Do you know what you’re eating? I mean KNOW what you’re eating? Do you sometimes flip the package over to read the ingredients and still eat it? Some of the most commonly used chemicals found in food are sodium benzoate, propylene glycol, acesulfame potassium, caramel color and artificial flavorings. You know these things probably aren’t healthy, but have you considered what they really are and how many times a day you eat them?
Sodium benzoate is a benzene compound produced by mixing benzoic acid with sodium hydroxide. It’s a common preservative in processed foods and soft drinks and has been associated with a vast array of health problems. Sodium benzoate is considerably more toxic than processed sugar or high fructose corn syrup, yet it gets very little media coverage. Outside of our foods, benzene is the main ingredient of Liquid Wrench, various paint stripper products, rubber cements, and spot removers. It was discontinued in rubber manufacture in the U.S. because it caused a large percentage of workers to get leukemia.
Propylene glycol, otherwise known as antifreeze. The FDA acknowledges that propylene glycol can cause kidney damage when consumed in large doses and skin irritation when it comes in direct contact with flesh. In the U.S., products can contain five grams of propylene glycol for every kilogram of body weight. European formulas, however, can only contain 0 .1 gram per kilogram of the ingredient.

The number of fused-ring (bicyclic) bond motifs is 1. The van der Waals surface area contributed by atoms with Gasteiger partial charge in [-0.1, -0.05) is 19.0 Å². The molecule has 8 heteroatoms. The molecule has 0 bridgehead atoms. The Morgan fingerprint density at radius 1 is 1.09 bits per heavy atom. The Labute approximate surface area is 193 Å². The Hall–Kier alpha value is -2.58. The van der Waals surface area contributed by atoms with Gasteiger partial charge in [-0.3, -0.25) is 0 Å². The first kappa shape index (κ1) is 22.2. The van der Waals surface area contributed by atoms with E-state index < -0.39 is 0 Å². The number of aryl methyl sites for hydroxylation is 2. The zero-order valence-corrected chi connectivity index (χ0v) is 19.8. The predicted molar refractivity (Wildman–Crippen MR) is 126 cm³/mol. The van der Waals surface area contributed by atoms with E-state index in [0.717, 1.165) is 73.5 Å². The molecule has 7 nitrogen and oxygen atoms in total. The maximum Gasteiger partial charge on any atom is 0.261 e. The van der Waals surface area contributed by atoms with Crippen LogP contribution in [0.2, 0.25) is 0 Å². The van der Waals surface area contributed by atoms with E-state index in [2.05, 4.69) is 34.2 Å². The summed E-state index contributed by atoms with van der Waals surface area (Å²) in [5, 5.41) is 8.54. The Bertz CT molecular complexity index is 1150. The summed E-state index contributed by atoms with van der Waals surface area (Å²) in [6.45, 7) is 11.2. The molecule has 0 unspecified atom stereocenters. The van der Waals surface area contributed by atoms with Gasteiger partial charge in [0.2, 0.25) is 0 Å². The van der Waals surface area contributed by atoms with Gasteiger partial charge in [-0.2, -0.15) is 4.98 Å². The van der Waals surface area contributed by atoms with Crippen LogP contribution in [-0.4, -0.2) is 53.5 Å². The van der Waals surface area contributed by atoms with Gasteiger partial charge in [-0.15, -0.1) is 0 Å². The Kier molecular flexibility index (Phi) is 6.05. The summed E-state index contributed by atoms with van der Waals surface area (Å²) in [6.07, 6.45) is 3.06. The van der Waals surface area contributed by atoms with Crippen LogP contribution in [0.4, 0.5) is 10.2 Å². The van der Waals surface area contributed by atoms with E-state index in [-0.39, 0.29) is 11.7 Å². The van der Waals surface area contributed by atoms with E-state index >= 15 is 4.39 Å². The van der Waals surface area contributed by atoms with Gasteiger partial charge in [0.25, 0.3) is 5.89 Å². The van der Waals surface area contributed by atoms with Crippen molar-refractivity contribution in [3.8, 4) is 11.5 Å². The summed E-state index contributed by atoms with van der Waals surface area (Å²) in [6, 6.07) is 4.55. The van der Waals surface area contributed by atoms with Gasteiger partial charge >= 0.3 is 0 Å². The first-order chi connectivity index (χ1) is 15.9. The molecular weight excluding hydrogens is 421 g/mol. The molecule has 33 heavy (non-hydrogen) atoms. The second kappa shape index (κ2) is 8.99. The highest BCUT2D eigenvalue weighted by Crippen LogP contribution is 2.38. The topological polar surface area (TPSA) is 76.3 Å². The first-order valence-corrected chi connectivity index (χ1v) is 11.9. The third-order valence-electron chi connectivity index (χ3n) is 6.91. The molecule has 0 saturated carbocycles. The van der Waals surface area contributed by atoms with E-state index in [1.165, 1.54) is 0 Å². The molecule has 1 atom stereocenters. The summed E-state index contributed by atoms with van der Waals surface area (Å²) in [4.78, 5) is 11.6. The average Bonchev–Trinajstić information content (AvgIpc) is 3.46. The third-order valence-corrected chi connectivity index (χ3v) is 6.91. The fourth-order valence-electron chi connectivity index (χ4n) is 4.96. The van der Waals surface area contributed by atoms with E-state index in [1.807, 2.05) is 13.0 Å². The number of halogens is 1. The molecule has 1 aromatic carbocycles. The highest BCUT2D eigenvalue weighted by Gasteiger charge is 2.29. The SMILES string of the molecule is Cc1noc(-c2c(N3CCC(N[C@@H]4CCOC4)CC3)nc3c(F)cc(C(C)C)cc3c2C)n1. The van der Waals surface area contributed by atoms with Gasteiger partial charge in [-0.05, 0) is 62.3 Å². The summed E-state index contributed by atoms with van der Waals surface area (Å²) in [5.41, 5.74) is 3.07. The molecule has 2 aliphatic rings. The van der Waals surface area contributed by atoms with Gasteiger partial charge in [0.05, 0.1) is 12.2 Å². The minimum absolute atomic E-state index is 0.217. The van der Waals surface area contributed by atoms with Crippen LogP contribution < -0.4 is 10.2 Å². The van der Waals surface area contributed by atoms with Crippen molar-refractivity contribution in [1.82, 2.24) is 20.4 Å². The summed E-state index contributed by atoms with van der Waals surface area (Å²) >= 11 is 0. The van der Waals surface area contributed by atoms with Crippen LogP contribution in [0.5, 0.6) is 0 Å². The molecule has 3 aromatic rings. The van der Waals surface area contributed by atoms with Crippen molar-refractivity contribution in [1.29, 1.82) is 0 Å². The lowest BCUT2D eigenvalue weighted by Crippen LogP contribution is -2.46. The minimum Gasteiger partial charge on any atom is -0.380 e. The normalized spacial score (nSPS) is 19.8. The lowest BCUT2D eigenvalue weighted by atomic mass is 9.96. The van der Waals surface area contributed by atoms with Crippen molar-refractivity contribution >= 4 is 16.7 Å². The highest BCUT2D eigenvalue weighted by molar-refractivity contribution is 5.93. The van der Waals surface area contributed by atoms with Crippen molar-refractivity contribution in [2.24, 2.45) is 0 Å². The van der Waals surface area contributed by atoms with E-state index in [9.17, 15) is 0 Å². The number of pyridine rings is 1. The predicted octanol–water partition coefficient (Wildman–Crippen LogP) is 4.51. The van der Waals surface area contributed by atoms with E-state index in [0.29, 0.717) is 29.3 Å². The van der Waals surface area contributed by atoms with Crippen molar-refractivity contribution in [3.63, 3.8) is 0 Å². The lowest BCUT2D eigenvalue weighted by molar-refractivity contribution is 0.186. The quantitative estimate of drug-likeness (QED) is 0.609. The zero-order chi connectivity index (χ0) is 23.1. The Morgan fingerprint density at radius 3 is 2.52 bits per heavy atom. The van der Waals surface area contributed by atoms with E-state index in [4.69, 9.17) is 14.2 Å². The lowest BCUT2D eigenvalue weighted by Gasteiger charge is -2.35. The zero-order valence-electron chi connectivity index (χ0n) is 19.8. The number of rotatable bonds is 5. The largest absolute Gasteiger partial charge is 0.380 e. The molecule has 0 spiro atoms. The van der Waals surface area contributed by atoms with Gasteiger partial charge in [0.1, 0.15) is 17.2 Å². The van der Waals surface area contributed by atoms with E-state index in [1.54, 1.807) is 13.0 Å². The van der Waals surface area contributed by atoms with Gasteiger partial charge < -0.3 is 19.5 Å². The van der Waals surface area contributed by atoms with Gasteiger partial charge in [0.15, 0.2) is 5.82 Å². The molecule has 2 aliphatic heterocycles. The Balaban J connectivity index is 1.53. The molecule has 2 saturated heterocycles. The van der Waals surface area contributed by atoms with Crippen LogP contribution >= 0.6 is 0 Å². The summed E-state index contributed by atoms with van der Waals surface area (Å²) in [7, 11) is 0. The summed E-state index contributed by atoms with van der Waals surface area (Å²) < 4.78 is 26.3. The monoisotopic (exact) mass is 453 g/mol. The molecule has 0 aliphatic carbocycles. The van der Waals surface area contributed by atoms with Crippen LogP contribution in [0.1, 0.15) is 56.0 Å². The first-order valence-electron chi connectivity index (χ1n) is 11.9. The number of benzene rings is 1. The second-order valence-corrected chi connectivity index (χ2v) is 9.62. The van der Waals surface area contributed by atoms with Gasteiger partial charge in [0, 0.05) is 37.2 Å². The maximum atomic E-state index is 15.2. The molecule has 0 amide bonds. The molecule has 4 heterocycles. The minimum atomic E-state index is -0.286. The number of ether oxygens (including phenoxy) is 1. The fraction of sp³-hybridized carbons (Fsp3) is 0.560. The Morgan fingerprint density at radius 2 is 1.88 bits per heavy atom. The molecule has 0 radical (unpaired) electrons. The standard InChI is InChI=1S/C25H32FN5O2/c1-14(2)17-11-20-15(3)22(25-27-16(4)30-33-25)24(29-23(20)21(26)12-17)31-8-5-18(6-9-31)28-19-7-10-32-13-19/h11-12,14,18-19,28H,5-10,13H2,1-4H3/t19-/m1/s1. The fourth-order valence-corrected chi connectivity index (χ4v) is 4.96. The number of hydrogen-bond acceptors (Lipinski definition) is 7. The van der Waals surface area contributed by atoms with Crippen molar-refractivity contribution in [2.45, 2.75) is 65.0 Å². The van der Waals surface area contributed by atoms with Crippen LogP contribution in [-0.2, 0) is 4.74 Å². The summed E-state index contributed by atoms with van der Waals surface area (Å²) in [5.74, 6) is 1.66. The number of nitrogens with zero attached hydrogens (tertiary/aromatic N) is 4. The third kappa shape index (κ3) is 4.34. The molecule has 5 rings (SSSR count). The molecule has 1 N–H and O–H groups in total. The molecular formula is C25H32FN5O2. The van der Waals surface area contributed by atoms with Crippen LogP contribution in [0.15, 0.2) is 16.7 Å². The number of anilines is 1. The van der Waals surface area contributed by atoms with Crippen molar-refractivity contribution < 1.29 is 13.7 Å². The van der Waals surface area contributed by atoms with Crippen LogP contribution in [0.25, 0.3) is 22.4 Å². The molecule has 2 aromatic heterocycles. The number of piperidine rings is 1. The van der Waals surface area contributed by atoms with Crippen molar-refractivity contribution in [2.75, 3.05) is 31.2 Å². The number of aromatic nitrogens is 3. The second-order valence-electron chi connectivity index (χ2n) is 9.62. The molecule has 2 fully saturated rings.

Acesulfame potassium is a calorie-free sweetener that is 200 times sweeter than sugar. The sweetener is used in a wide variety of foods in the United States. It contains methylene chloride which has been linked to headaches, depression, nausea, visual disturbances, kidney and liver damage.
Caramel color is the single most used food coloring in the world, according to a 2013 report from market research firms Mintel and Leatherhead Food Research. It’s added to many soft drinks and some foods to turn them brown. But in no way does it resemble real caramel. Some types of this artificial coloring contain a potentially carcinogenic chemical called 4-methylimidazole (4-MeI). Under California’s Proposition 65 law, any food or beverage sold in the state that exposes consumers to more than 29 micrograms of 4-MeI per day is supposed to carry a health-warning label. In recent Consumer Reports’ tests, each of the 12-ounce samples of Pepsi One had more than 29 micrograms per can or bottle.
Artificial flavors come from anything that is inedible (i.e petroleum), that is processed to create chemicals of flavorings.
In 2006, Japanese researcher Mayu Yamamoto figured out how to extract vanillin from cow poop. Vanillin, as you may have guessed is vanilla flavor. She was awarded the Ig Nobel Prize at Harvard University for this development. Although some artificial flavors aren’t necessarily dangerous, I wouldn’t want to eat them….
So the next time you are eating some prepackaged frankenfood from the gas station or vending take a moment to read the ingredients. Are these things really what you want to be eating?